A lot of people don’t know how to focus, and when they take a picture, there are some chances that their subject is out of focus. If you are shooting product with your phone, I got a small tutorial about focusing on your phone in this blog post:

10 awesome tips for phone photography

And for the people who use a DSLR: You can enable autofocus. The only thing you need to do is to aim at your subject, and then press a little bit on the capture button to focus on your subject. Once your product is focused, press the button a little harder, so it captures the picture.

Also, make sure to understand your aperture. The aperture is the opening of your lens. It goes from wide open to almost entirely closed. Most of the cameras start with f/1.8. If you have an aperture of f/1.8, your subject will become sharp, and your background will be blurry. Ideal if you only want to draw attention to your subject.

If you have an aperture of f/8.4, not only your subject will be sharp, but also the background will become more intelligent.

So make sure to experiment with your aperture, if you would like to change the sharpness of your background.

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Add some accessories/props in your photo

So, if you would like to style your photo a little bit, make sure to add some accessories to your background. For example, I wrote this quote because it was autumn. And around that quote, I added some leaves.

So if you want to spice up your photos, adding some props is an excellent idea to do that. But, if you are planning to do that, make sure the accessories will match your subject. Also, make sure the attention is still on your product, and not on your props. So you should keep in mind that the accessories shouldn’t draw away all the attention of your product.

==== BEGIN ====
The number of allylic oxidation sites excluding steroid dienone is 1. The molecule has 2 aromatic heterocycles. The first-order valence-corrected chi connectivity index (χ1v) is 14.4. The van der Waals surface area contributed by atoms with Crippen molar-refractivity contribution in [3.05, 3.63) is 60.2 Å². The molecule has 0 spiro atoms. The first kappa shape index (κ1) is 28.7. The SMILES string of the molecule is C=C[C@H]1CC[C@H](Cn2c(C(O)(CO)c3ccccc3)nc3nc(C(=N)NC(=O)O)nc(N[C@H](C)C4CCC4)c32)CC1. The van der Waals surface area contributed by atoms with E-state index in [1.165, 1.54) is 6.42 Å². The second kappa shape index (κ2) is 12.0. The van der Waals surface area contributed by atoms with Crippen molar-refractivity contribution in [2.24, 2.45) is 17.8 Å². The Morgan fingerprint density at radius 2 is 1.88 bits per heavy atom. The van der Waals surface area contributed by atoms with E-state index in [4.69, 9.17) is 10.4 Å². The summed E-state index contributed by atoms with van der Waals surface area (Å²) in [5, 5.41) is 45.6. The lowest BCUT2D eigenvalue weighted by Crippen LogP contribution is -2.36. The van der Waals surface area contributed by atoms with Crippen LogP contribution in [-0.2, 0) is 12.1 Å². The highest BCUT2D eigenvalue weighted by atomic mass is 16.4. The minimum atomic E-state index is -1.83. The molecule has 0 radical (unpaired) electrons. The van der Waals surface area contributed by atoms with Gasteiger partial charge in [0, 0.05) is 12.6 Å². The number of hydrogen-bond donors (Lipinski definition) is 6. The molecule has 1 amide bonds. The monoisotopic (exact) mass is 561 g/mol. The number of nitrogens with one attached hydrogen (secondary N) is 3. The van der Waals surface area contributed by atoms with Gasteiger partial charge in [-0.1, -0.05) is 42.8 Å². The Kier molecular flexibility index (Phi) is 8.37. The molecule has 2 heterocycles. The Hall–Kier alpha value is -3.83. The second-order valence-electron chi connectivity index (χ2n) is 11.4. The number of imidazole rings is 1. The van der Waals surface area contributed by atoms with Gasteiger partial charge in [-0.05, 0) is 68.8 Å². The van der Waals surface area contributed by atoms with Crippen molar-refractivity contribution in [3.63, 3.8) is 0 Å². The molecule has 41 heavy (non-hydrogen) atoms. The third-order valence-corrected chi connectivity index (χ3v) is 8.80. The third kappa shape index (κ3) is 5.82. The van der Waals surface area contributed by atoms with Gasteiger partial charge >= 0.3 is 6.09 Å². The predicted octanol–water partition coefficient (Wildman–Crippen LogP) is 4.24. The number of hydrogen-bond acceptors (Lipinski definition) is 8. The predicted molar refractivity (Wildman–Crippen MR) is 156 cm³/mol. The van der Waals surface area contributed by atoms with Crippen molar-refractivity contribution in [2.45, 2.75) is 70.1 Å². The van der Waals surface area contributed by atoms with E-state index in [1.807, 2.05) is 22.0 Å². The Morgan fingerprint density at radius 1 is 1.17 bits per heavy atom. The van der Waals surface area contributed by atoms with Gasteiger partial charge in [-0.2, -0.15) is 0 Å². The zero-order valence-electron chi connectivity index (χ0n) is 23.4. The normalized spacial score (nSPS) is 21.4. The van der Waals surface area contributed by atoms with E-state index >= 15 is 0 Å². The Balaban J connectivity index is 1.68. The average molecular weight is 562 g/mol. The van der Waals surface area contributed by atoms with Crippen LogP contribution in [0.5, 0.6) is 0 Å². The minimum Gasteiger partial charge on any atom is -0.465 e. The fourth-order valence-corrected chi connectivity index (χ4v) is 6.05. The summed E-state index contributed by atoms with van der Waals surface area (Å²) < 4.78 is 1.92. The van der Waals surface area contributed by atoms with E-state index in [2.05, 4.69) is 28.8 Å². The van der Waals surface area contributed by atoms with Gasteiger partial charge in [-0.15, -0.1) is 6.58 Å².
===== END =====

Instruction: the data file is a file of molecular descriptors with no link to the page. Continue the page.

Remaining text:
Editing your photos isn’t cheating

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A lot of people don’t edit their photos because they think it’s cheating. Well guess what: it’s not. The only way it’s cheating is when companies modify their models and make them thinner than they are already being. Just for the record: I am against that!

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But adding some lightning, making your photos sharper, and making your colors pop isn’t cheating. It helps you with improving your photos if your camera can’t. Here are the things I always do:

Increase the exposure: Take a look at this picture above. It is bright, isn’t it? I admit, I increased the exposure, because if you have a DSLR, and you try to capture white subjects, your camera automatically turns them into gray subjects. I have no idea why my photography teacher once explained that to me. So if you want to get bright photos like this, you should increase the exposure.

Add some clarity: Another thing I do is I add some clarity. Adding clarity is the same as adding structure. I prefer clarity over sharpness. Because if you add clarity, you make the structure pop, and if you add sharpness, your picture will get more pixels, and it will quickly look grainy. Wow, that was a long sentence, lol. But I hope you get the point. You should use clarity over sharpness.

Remove shadows: If I ever meet the person that invited an option to reduce those ugly shadows, I will thank them on my bare knees. Yes for real! If you are going to edit your photos in Instagram, Photoshop or another software, there might be an option to remove shadows. So make sure to take advantage of this option, so your photos will turn out brighter.

 

So that are the three top things I do when I edit my photos. I use Adobe Photoshop to edit my photos. Believe me; the price is worth it!

I understand that you first want to check out the possibilities before you get a license. So I have some excellent posts here about Adobe Photoshop that will help you make your decision:

Please pin this blog post if it was helpful! I would appreciate that. Do you have some more product photography tips? Let me know in the comments; I would love to hear them.

Lots of love,

Chelsea

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Chelsea van Egmond is a creative girl boss who is specialized in shooting professional photos (With both an iPhone and DSLR), hand-lettering and Bullet Journaling. She also runs a blog called Join the Creative Side where she teaches bloggers and entrepreneurs how they can improve their photography and graphic design skills even if they don’t have any experience or a big budget. Her #1 mission: To help you build your visual story/brand.